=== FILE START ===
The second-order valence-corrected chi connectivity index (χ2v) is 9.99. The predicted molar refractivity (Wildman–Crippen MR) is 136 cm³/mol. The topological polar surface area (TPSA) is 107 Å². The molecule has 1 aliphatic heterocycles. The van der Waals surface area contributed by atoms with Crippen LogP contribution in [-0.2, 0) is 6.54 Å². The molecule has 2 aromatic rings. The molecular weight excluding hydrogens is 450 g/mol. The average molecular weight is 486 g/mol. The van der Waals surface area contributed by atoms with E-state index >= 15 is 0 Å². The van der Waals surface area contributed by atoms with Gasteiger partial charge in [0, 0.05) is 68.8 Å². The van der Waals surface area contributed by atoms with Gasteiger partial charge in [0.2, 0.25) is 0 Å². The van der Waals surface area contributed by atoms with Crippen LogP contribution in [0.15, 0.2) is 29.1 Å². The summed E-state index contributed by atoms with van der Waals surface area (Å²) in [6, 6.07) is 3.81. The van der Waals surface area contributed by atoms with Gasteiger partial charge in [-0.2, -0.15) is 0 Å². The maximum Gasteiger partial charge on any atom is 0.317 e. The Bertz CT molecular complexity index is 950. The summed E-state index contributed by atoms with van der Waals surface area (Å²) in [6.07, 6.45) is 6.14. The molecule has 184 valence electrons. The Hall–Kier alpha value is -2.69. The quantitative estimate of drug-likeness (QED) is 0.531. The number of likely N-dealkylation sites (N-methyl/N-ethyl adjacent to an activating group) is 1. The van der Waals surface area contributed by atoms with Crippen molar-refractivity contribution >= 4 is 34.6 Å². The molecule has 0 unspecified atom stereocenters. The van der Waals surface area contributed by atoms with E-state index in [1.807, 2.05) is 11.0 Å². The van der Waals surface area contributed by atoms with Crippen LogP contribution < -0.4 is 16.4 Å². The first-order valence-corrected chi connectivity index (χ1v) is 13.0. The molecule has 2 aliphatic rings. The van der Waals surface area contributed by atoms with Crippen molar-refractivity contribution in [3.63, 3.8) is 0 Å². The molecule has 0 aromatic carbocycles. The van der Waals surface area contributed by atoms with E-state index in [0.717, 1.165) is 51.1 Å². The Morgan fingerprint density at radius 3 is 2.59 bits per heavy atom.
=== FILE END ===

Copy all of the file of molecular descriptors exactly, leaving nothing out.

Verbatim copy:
The second-order valence-corrected chi connectivity index (χ2v) is 9.99. The predicted molar refractivity (Wildman–Crippen MR) is 136 cm³/mol. The topological polar surface area (TPSA) is 107 Å². The molecule has 1 aliphatic heterocycles. The van der Waals surface area contributed by atoms with Crippen LogP contribution in [-0.2, 0) is 6.54 Å². The molecule has 2 aromatic rings. The molecular weight excluding hydrogens is 450 g/mol. The average molecular weight is 486 g/mol. The van der Waals surface area contributed by atoms with E-state index >= 15 is 0 Å². The van der Waals surface area contributed by atoms with Gasteiger partial charge in [0, 0.05) is 68.8 Å². The van der Waals surface area contributed by atoms with Gasteiger partial charge in [0.2, 0.25) is 0 Å². The van der Waals surface area contributed by atoms with Crippen LogP contribution in [0.15, 0.2) is 29.1 Å². The summed E-state index contributed by atoms with van der Waals surface area (Å²) in [6, 6.07) is 3.81. The van der Waals surface area contributed by atoms with Gasteiger partial charge in [-0.2, -0.15) is 0 Å². The maximum Gasteiger partial charge on any atom is 0.317 e. The Bertz CT molecular complexity index is 950. The summed E-state index contributed by atoms with van der Waals surface area (Å²) in [6.07, 6.45) is 6.14. The molecule has 184 valence electrons. The Hall–Kier alpha value is -2.69. The quantitative estimate of drug-likeness (QED) is 0.531. The number of likely N-dealkylation sites (N-methyl/N-ethyl adjacent to an activating group) is 1. The van der Waals surface area contributed by atoms with Crippen molar-refractivity contribution >= 4 is 34.6 Å². The molecule has 0 unspecified atom stereocenters. The van der Waals surface area contributed by atoms with E-state index in [1.807, 2.05) is 11.0 Å². The van der Waals surface area contributed by atoms with Crippen LogP contribution < -0.4 is 16.4 Å². The first-order valence-corrected chi connectivity index (χ1v) is 13.0. The molecule has 2 aliphatic rings. The van der Waals surface area contributed by atoms with Crippen molar-refractivity contribution in [3.63, 3.8) is 0 Å². The molecule has 0 aromatic carbocycles. The van der Waals surface area contributed by atoms with E-state index in [0.717, 1.165) is 51.1 Å². The Morgan fingerprint density at radius 3 is 2.59 bits per heavy atom.